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When the user agent registers, it provides its IP address that has been assigned by the network (which is usually the case when dynamic addressing is used). The DNS must be queried by the proxies in the network when they receive a message to be routed and only the URI is provided. To prevent overloading the DNS, the function is distributed throughout the network. This prevents the possibility of too many requests flooding the DNS and causing it to fail, thereby denying service to all those whose address is stored in the DNS. In fact the DNS architecture is quite sophisticated. There are many different levels of DNS, enabling a tiered approach to finding information. This avoids the need to have one central server for all queries. In fact some servers may not contain the information needed to route to a specific subscriber but know the address of the DNS server that would have the information. The DNS queried would then provide the address of another DNS server to be queried. There may be multiple queries to the DNS for a single session, since the address information may not be forwarded between networks. This means that many queries could be possible for a single call. The DNS is the busiest database in the world, receiving millions of queries each day, and changing entries by the millions each day. To better manage DNS entries, domain names are divided into domains such as .com, .org, and .edu, to name just a few. There is a DNS server responsible for each of these domains. All of the domain names are managed by a third party that administers domain names to recipients all over the world. They are then entered into the domain name servers. The authority for managing these domain names, as well for updating the master database (referred to as root ), rests with registrars from other networks. The top level (or root) database then feeds to all other databases worldwide. Notice in Figure 1-5 that there is a DNS for the UK, as well as for each domain (.com, .org, etc.). Some countries choose to maintain their own top-level database, providing addresses for all domains within their country. For addresses outside of the UK, the root DNS is accessed. To further prevent congestion, corporations may also maintain their own DNSs. This eliminates the need to access the DNS of an external network. These DNSs then connect to an external DNS within the hierarchy until the address is resolved to an IP address. For example, an e-mail sent to travisruss@tcg.com could be sent to the DNS maintained by my ISP. If my ISP cannot resolve the address, it would then provide the IP address of the .com DNS, which could then resolve the address. This is an oversimplified example of how the DNS works and is not meant to be an exhaustive study of DNS servers, since that is outside the scope of this book. There are plenty of tutorials on the Internet that provide exhaustive information about the workings of the DNS.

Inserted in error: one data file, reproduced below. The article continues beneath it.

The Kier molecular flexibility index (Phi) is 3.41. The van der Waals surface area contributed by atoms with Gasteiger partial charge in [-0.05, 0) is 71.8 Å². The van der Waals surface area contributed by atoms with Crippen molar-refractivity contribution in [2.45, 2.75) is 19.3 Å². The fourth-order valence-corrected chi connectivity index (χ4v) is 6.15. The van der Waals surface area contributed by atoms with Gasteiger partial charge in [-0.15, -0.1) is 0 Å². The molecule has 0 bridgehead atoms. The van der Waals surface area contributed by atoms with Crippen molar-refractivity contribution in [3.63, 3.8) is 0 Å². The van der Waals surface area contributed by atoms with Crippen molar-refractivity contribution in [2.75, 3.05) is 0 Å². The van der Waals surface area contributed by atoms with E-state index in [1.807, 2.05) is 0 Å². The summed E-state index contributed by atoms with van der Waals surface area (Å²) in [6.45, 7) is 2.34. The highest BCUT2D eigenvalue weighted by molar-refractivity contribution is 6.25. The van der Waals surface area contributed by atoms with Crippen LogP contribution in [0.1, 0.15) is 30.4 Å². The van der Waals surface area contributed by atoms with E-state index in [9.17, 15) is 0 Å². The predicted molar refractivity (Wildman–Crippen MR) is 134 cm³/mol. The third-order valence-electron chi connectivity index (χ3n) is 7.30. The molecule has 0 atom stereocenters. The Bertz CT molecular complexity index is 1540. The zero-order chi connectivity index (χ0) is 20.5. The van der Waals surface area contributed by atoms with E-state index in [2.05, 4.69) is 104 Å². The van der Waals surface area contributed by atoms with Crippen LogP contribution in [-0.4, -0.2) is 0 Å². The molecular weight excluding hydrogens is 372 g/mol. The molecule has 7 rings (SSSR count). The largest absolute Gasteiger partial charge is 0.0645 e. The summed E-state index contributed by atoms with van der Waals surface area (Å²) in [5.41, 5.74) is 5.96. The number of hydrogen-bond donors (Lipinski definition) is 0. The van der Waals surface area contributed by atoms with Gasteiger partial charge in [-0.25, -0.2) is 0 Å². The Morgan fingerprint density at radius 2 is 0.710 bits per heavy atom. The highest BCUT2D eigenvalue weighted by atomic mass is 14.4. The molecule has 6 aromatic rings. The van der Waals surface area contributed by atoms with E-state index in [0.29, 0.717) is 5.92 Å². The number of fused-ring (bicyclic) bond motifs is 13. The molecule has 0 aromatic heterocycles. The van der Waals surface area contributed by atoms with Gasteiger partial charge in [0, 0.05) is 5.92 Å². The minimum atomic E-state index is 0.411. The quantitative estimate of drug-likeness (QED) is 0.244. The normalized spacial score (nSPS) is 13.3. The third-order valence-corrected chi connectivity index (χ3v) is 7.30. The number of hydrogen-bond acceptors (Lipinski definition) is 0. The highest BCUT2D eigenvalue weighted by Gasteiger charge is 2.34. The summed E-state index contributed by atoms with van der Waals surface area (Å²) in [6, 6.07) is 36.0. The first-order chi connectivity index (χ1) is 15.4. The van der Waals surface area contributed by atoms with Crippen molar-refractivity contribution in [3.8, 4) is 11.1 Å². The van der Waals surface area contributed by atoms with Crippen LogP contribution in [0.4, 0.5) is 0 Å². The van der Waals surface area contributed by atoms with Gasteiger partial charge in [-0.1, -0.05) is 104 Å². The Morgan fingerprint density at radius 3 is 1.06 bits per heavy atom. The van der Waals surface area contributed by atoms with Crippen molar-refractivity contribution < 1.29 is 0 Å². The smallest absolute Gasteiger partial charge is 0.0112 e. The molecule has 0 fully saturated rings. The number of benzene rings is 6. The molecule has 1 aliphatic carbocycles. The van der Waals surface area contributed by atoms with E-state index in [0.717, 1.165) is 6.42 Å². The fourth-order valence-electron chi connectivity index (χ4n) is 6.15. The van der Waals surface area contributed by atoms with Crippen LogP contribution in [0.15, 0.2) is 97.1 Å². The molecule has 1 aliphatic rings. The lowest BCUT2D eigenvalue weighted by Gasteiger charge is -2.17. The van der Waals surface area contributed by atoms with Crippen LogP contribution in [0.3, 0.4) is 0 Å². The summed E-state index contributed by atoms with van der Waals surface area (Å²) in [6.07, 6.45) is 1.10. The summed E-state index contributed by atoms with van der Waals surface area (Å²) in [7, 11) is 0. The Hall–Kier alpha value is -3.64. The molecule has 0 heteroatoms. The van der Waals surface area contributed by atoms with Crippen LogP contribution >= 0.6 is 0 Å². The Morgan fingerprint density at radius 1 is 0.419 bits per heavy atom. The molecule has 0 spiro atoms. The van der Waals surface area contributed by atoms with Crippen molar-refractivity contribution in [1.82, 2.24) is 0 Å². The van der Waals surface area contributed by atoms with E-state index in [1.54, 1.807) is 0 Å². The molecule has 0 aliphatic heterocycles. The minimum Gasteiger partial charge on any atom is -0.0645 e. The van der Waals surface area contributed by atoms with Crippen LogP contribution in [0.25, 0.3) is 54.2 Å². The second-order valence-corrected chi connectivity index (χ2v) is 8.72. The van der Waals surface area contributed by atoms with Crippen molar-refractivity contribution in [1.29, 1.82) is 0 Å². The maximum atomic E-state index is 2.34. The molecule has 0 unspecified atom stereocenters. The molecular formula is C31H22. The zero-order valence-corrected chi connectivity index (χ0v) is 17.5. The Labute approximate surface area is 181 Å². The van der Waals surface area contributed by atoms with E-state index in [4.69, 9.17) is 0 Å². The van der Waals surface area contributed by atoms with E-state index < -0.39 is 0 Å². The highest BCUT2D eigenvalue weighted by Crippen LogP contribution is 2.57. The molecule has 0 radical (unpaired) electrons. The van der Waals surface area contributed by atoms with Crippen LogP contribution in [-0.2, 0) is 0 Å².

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When VoIP came along, the need to support telephone numbers challenged the DNS. As discussed previously, the DNS resolves names into IP addresses. Telephone numbers are not included as names; therefore, another database is needed to support resolving telephone numbers to IP addresses.